Mr. Pat Bennett

We have standard operating procedures across services that are about bringing about consistency and equity across services. As chief officers, we meet every month to ensure consistency among ourselves. Again, we are working off best practice and our best practice guidelines nationally as well, so there is consistency around that. The Deputy is right. There have been differences in the past but things are far more integrated now across the system. The likes of standard operating procedures help us with regard to having a measure. There has been significant improvement in that area and it is something we are going to continue to develop. It is an evolving process.


We will now hear three very short questions from Senator Devine and then we can call it a day.

They are more comments than anything. The Dublin weighting is probably a problem. We have been pushing it as a union for a long time but the Minister for Finance is not listening to us very well. Tony O'Brien's yellow pack graduate nurses and his quote "we forced them out" are significant. They never got over it because he never apologised for that. In respect of getting generic nursing training, there was a threat to psychiatry in its specialty. That has abated for now but I understand the problem internationally because many countries would have generic training nursing, although the research shows it is very poor for psychiatric patients.

One Deputy, or it might have been one of the witnesses, spoke about going into the colleges. We are waiting for the new children's hospital and its recruitment process and strategy. They are actually going into the schools so it is catching fourth or fifth year students prior to their making decisions on what they will study. It will take at least 15 to 20 years to regenerate the nursing and medical staff we need because we are losing them now. They are dropping off like flies. I know the unions will probably come after me and I will never be allowed to join the union but I have a comment about the reconfiguration of the entire restrictive practice of professional assessment and diagnosis. At the moment, it involves the consultant psychiatrist. Perhaps we should throw out those kinds of ideas out and look at what a team means and what responsibilities and skills a person needs to produce an assessment, diagnosis and treatment plan. We are moving a bit away and taking in nursing involves nurse prescribers and advanced midwife practitioners but we need to open our brains. I know people will not be very happy. People will feel they are left on contracts but we are going to have this significantly for at least the next generation so maybe we should think outside the box. Not everybody needs a consultant psychiatrist to make a diagnosis.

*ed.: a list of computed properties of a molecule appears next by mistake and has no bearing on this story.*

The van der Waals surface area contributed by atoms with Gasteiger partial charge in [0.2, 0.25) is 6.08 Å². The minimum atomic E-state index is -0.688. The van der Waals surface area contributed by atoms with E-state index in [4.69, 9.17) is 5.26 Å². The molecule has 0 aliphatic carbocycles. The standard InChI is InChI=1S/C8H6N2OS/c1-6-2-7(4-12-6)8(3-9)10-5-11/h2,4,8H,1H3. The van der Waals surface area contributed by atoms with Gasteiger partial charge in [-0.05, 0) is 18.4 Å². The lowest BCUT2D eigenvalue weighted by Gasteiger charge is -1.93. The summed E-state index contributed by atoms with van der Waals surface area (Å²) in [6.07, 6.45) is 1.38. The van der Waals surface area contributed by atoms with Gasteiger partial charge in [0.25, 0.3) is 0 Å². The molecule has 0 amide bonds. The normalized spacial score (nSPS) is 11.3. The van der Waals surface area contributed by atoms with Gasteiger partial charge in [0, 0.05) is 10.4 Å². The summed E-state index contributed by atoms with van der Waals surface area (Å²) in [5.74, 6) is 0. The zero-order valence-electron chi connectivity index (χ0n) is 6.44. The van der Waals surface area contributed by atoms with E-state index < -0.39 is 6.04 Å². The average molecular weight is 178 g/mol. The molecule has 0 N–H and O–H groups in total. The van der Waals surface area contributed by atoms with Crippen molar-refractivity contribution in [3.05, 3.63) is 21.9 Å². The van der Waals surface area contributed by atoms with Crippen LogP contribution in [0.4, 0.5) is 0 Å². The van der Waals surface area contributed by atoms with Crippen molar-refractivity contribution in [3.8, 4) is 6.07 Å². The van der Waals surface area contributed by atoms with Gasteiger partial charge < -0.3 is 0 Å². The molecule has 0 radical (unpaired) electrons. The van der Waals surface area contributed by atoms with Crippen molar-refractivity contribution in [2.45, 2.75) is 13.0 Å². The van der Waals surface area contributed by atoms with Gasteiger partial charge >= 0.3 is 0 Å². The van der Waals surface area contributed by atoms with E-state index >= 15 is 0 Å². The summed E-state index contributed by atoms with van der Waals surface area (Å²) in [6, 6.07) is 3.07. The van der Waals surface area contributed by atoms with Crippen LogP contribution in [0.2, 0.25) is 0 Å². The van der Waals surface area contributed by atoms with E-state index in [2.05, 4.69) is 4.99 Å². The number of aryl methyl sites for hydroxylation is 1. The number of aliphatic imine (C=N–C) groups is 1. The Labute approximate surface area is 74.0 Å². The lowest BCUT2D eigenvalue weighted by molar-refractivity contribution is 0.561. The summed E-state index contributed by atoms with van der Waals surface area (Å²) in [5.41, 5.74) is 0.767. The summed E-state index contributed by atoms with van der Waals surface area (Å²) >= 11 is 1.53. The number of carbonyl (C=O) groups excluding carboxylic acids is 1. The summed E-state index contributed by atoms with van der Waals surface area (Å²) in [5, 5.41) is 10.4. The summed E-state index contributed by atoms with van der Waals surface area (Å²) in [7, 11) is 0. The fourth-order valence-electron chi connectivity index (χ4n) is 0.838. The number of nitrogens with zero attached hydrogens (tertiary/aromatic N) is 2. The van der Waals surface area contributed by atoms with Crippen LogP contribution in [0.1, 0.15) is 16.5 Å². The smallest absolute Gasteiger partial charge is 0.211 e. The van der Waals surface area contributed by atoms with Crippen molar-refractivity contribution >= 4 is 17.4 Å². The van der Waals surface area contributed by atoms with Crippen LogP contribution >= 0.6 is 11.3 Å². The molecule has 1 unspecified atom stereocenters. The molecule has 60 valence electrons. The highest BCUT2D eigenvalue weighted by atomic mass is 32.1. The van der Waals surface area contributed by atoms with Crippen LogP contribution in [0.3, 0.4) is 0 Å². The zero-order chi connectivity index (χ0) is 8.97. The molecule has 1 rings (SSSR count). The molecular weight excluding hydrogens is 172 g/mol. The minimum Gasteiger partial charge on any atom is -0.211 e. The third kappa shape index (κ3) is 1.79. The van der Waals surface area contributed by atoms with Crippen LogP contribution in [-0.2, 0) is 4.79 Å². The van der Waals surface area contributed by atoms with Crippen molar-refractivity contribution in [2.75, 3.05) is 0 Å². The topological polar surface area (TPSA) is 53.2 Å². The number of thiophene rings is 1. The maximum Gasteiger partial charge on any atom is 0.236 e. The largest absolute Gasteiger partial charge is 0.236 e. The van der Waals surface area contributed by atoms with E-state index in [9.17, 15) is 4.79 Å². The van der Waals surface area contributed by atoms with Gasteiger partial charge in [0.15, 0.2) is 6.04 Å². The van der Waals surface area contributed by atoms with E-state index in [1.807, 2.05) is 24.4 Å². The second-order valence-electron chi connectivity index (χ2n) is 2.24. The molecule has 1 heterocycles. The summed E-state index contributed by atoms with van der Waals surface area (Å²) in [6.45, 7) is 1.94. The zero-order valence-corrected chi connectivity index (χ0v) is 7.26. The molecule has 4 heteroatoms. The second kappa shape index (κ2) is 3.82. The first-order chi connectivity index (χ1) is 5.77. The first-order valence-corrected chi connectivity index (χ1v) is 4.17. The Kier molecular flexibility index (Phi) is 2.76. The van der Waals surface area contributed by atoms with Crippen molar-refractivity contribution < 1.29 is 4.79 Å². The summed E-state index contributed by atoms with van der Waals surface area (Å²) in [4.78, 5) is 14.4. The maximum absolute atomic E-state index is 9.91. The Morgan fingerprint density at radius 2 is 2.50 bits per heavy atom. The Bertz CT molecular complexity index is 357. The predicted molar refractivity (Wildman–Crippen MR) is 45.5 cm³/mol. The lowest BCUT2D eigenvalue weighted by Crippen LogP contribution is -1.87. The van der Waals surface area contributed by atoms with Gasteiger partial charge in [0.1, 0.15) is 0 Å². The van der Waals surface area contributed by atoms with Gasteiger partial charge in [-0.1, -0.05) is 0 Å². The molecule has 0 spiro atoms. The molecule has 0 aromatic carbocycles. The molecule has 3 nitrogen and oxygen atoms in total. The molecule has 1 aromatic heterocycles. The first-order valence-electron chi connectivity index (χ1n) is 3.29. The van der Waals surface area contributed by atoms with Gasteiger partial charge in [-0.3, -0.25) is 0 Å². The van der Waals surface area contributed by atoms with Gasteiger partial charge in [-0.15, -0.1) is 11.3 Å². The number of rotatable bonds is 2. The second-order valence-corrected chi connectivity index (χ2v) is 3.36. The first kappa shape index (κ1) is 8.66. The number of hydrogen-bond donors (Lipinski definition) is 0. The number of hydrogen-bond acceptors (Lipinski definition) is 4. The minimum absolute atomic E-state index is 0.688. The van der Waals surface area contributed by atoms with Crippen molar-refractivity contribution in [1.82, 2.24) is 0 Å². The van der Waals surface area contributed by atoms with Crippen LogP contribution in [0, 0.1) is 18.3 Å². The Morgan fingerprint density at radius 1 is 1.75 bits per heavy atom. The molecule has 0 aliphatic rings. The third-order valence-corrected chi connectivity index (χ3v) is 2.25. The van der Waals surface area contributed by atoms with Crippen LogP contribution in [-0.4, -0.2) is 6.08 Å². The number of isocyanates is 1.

Does anybody want to answer that because that is a very relevant question, certainly about psychiatrists?

Ms Mary Walshe

Dr. McCormack might have a view on it.

Dr. Brendan McCormack

I do not think this is the place.


Is it not? Okay.

Dr. Brendan McCormack

I note from the interim report of the committee that there is a list of potential stakeholders or expert witnesses that the committee may yet invite. They would be far better able to speak to that than I am.


In fairness, it is relevant for the impact that it includes Dr. McCormack and the teams as well. If a psychiatrist is absent, missing or sick or if a post is not filled, it has a domino effect.

Dr. Brendan McCormack

I am not in disagreement, necessarily, with the approach. Other jurisdictions use other approaches and certain team approaches work well. Indeed, it works within our services as well. In child services, for example, some diagnoses are carried out by people who are trained in autism. The use of the autism diagnostic observation schedule, ADOS, is an example. A person trained in the use of the ADOS protocol who is a psychologist or psychiatrist can make the diagnosis. That is an example of interdisciplinary work. Models exist here and in other countries. We have advanced nurse practitioners. That area could potentially be developed further. They have the ability to make diagnoses, depending on their specialty. Certainly, that is something to be looked at.


I thank Dr. McCormack. I thank all the witnesses for attending and for taking time out to be grilled by the committee for the past two gruelling hours. Their time has assisted the committee in the production of our next report. I thank them for that.

The joint committee adjourned at 3.30 p.m. until 10 a.m. on Thursday, 1 February 2018.